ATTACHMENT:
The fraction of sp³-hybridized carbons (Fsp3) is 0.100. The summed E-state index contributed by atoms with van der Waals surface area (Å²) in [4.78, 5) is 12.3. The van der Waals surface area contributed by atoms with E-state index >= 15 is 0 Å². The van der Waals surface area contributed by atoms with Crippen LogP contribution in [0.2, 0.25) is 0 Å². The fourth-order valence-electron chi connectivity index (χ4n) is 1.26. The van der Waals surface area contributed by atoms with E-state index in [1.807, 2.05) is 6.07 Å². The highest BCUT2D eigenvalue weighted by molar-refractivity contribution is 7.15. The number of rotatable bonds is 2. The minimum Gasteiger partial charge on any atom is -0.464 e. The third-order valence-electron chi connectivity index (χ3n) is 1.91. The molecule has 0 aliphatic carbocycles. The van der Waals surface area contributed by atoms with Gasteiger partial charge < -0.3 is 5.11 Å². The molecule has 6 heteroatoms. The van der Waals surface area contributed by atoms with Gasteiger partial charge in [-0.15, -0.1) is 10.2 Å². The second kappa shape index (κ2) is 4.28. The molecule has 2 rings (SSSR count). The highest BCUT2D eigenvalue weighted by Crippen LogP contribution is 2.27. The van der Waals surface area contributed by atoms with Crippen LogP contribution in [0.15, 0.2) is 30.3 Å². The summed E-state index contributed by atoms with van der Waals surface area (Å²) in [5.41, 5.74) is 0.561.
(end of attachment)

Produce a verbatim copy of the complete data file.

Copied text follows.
The fraction of sp³-hybridized carbons (Fsp3) is 0.100. The summed E-state index contributed by atoms with van der Waals surface area (Å²) in [4.78, 5) is 12.3. The van der Waals surface area contributed by atoms with E-state index >= 15 is 0 Å². The van der Waals surface area contributed by atoms with Crippen LogP contribution in [0.2, 0.25) is 0 Å². The fourth-order valence-electron chi connectivity index (χ4n) is 1.26. The van der Waals surface area contributed by atoms with E-state index in [1.807, 2.05) is 6.07 Å². The highest BCUT2D eigenvalue weighted by molar-refractivity contribution is 7.15. The number of rotatable bonds is 2. The minimum Gasteiger partial charge on any atom is -0.464 e. The third-order valence-electron chi connectivity index (χ3n) is 1.91. The molecule has 0 aliphatic carbocycles. The van der Waals surface area contributed by atoms with Gasteiger partial charge < -0.3 is 5.11 Å². The molecule has 6 heteroatoms. The van der Waals surface area contributed by atoms with Gasteiger partial charge in [-0.15, -0.1) is 10.2 Å². The second kappa shape index (κ2) is 4.28. The molecule has 2 rings (SSSR count). The highest BCUT2D eigenvalue weighted by Crippen LogP contribution is 2.27. The van der Waals surface area contributed by atoms with Crippen LogP contribution in [0.15, 0.2) is 30.3 Å². The summed E-state index contributed by atoms with van der Waals surface area (Å²) in [5.41, 5.74) is 0.561.